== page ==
Seán McLoughlin, University of Leeds
Saudi Arabia has finally clarified that due to the continuing COVID-19 pandemic only very limited numbers of local pilgrims will be allowed to perform Hajj in 2020. During the past decade, the kingdom has typically welcomed between 1.9 to 3.2 million pilgrims per year from across the Muslim world, generating more than US$8 billion in annual revenue for the Saudi economy.
No Hajjis from outside Saudi Arabia will be permitted to travel to Mecca in 2020 due to the high risk of infection. Managing crowds is normally a challenge during the pilgrimage. So, over the five days prescribed in the Islamic lunar calendar – which fall between July 28 and August 2 in 2020 – at most 10,000 Saudis and nationals from other countries resident in Saudi Arabia will perform the rituals. They must follow physical and social distancing protocols.
While the Hajj has been restricted and suspended in the past because of conflict or disease, 2020 is the first time Saudi Arabia – established in 1932 – has so significantly curtailed the pilgrimage.
Meanwhile, given huge drops in the current demand for oil due to the economic crisis provoked by COVID-19, the longer-term impact of the virus could deal a real blow to Saudi Arabia’s ambitions to diversify its economy by expanding pilgrimage-based tourism. It also highlights concerns about governance and regulation of the pilgrimage industry beyond the kingdom, raised in my own research mapping the challenges of the Hajj sector in the UK.
A changing political economy
When the Saudis first took control of the Hijaz area of western Arabia – where Mecca is situated – in the 1920s, Hajj was the most significant source of revenue for the region. This financial dependence on Hajj ended in the years following the discovery of oil in the late 1930s.
As oil prices quintupled during the 1970s and international air travel became the norm, the Saudi rentier state increasingly deployed Hajj as part of its diplomacy beyond the Arab world. The House of Saud also demonstrated its largesse to the “guests of God” by expanding pilgrimage infrastructure as the number of overseas Hajjis expanded from 100,000 per year in the mid-1950s to nearly 1 million, 20 years later.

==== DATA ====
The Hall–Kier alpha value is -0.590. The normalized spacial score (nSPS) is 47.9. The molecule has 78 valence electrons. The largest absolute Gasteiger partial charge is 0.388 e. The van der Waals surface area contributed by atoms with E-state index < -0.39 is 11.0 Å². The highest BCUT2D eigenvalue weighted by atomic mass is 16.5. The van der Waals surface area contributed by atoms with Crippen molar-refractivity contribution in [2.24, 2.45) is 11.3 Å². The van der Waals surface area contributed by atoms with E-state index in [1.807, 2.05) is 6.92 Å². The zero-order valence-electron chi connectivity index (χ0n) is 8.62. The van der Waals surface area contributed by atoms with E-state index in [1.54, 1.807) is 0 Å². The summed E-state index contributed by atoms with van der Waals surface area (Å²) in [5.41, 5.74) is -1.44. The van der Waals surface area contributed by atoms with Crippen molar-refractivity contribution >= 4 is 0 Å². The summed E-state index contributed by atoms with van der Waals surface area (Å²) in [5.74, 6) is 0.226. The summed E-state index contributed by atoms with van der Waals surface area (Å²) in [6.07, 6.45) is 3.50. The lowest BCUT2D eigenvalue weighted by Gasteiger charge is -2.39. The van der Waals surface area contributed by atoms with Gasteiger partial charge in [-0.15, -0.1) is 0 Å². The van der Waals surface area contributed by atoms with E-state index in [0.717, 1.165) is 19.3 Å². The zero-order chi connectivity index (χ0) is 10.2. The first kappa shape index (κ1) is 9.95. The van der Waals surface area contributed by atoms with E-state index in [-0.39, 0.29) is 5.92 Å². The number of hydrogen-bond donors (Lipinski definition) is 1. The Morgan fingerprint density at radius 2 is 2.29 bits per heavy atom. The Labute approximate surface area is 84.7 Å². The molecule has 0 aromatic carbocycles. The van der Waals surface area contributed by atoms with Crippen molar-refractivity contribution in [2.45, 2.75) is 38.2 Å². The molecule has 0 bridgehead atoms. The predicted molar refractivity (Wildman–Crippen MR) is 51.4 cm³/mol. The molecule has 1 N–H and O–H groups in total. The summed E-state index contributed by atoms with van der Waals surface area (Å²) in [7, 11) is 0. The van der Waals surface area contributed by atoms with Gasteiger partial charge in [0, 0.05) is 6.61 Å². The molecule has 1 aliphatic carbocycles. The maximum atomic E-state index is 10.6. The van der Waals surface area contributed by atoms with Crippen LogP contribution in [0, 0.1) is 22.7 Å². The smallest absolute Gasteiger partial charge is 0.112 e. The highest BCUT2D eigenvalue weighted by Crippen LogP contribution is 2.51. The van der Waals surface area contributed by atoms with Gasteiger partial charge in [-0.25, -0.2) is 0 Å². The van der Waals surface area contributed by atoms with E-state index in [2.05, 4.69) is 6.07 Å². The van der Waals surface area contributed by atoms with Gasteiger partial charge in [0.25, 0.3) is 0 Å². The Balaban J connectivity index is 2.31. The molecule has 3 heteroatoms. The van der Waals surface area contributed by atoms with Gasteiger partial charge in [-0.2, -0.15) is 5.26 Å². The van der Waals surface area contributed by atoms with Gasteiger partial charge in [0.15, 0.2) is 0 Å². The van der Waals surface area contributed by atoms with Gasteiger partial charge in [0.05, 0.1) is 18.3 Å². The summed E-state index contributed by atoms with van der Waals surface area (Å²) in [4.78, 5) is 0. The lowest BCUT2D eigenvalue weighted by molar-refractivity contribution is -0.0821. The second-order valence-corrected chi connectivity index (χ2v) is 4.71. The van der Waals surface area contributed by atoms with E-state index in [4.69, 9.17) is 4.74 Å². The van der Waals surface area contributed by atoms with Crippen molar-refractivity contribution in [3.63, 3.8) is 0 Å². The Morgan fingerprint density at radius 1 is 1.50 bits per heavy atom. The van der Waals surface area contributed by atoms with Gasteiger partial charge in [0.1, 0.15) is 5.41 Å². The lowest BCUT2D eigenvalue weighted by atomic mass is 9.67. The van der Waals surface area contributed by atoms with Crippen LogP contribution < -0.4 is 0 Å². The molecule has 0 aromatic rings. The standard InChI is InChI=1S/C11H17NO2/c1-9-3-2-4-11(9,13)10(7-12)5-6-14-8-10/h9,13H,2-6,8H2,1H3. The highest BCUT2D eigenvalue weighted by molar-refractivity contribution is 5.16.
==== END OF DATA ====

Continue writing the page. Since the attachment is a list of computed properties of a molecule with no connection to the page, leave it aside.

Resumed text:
Into the 1990s, however, global recession began to focus Saudi attention on the benefits of systematically commercialising pilgrimage despite the challenges of rapid modernisation for safety, heritage and the environment.
Hajj: how globalisation transformed the market for pilgrimage to Mecca
A bid for pilgrim-tourists
The Saudi government has sought to offer pilgrims improved transport, accommodation, retail and other pilgrimage-related services by partnering with international private investors. During the past decade US$8.5 billion has been invested in the new King Abdulaziz International Airport in Jeddah and the Haramain high-speed railway, which connects Mecca and Medina to the new airport.
Even so, Vision 2030, launched in 2016 by Crown Prince Mohammed Bin Salman, represents a revolution in Saudi Arabia’s plans to open up the kingdom. Extremely ambitious targets were set to more than double current Hajj numbers to around 6 million a year – and Umrah to 30 million annually – by 2030.
In 2019, Umrah numbers reached 20 million with Saudi Arabia launching a new tourist e-visa the same year. Notably, single Muslim women can use this visa to complete the pilgrimage without the usual mahram (male relative). Umrah takes just half a day and it can easily be included in itineraries including the Red Sea coast and the ruins at Al-‘Ula.
Vision 2030 is especially focused on the global Muslim middle-classes with disposable incomes. As my own research showed, costs across the pilgrimage industry have been driven up by marketisation. Between 2013-18 the price of all packages had risen by around 25%. In 2018 even an “economy” Hajj package from the UK cost more than £4,000 (US$5,000).
Hajj tourism regulation
Speaking on a Council of British Hajjis webinar in late June, an imam reminded disappointed pilgrims that Muslims are rewarded even for the religious intention of making Hajj.
But given the unprecedented late cancellation of millions of Hajj packages in 2020, business relations between suppliers and customers along transnational pilgrimage chains will undoubtedly be fraught for months – and possibly years.
Muslims worldwide are now wondering whether the 2021 pilgrimage will go ahead as before if they defer their package by a year. There is also a question about what quota each country will receive, if global demand doubles. And in many cases, travel insurance will not now cover COVID-19-related issues.
Even in Europe, where travellers are due refunds under EU law, cashflow problems mean that some Hajj travel agents are seeking to defer refunds until 2021. In the UK, some agencies have not issued the necessary certificates to pilgrims – which offer protection should providers go out of business – or have fraudulently advertised that they are covered.
The fallout of COVID-19 will magnify challenges that the Muslim pilgrimage industry was already confronting. The lack of professionalism and compliance among some Saudi-licensed Hajj organisers is exacerbated by inconsistent approaches to regulation and enforcement. What’s needed is more effective self-governance by the pilgrimage industry, as well as more transparent and better co-ordinated communication between pilgrims, travel companies as well as the Saudi and other authorities.
Seán McLoughlin, Professor of the Anthropology of Islam, University of Leeds
This article is republished from The Conversation under a Creative Commons license. Read the original article.